I have been a practicing dentist for over a quarter of a century. While I am all for fluoride and cavity prevention, I disagree with the Star-Ledger editorial board that water fluoridation is the right public policy for New Jersey. Yes, statistically, fluoridated water will reduce dental caries in some children. Yes, it is the cheapest way to administer fluoride. But it is not the best treatment, and our patients deserve the best.
Fluoride works best systemically in the developing tooth bud. Once the tooth erupts and the enamel is formed, systemic fluoride (fluoride in water) has very little effect. This means that once the second molars erupt (at approximately 12 to 13 years of age) fluoride in water will have no real effect. Therefore, the large segment of the population older than 13 will be subject to fluoride without getting any benefit.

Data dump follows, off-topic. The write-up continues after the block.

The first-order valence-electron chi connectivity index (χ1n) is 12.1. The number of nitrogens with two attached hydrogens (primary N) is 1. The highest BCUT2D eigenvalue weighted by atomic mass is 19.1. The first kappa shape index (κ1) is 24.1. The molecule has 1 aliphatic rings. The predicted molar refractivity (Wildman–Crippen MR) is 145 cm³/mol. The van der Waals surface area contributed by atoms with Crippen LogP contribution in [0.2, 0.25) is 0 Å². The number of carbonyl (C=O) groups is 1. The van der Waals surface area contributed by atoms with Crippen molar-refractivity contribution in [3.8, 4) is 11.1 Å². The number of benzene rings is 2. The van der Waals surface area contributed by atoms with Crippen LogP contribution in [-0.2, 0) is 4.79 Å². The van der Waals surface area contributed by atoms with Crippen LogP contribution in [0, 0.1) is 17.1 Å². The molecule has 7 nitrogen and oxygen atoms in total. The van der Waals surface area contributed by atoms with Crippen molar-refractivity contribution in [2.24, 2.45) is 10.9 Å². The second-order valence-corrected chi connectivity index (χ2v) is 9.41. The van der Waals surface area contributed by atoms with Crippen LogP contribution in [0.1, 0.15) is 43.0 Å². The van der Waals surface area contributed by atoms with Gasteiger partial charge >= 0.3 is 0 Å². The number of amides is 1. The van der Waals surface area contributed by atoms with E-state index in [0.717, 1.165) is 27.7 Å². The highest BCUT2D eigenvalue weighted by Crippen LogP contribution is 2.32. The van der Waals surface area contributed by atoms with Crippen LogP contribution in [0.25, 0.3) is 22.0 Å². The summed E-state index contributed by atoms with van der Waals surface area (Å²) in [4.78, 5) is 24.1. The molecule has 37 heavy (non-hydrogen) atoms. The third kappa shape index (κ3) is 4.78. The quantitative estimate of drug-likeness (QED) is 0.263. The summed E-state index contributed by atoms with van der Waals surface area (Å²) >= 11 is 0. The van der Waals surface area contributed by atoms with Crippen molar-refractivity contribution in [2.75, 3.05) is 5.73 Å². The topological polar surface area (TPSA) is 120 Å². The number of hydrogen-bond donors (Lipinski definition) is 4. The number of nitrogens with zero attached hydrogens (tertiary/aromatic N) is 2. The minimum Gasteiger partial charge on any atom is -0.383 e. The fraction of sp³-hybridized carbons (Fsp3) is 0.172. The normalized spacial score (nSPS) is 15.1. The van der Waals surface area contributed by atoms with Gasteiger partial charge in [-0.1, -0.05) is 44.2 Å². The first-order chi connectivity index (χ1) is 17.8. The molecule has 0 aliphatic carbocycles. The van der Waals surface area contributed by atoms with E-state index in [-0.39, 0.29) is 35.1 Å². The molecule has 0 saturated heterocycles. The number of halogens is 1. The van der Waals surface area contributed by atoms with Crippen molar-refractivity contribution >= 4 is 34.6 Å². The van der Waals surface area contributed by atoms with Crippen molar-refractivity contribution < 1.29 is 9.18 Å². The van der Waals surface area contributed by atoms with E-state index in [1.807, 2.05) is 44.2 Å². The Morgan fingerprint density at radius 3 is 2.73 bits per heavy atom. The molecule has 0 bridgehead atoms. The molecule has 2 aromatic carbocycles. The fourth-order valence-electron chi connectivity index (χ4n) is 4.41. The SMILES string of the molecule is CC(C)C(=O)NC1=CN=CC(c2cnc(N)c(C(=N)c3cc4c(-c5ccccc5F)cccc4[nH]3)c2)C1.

Putting fluoride in the water is like doing an uncontrolled experiment. One part per million is the recommended amount of fluoride in the water. A child over the age of three should receive one milligram of fluoride per day for optimal fluoride protection. Do the math: the child would have to consume a liter (a little more than a quart) of tap water per day. In this age of canned soda, boxed fruit juices and bottled water, who is going to ensure their child drinks that much tap water?
Moreover, kids are already getting some fluoride. If a processed beverage is produced in a community with fluoridated water, that product may contain fluoride. (If present regulations do not require manufacturers to list products’ fluoride content, they should.)
Too much fluoride can lead to fluorosis, a condition of white spots and mottling of the enamel on the teeth. Over the years, I have consulted many patients on this condition. Uncontrolled fluoride ingestion could lead to many more kids with fluorosis.
For those who believe that government-controlled fluoridated water will be a panacea, be careful what you wish for. And don’t forget to floss.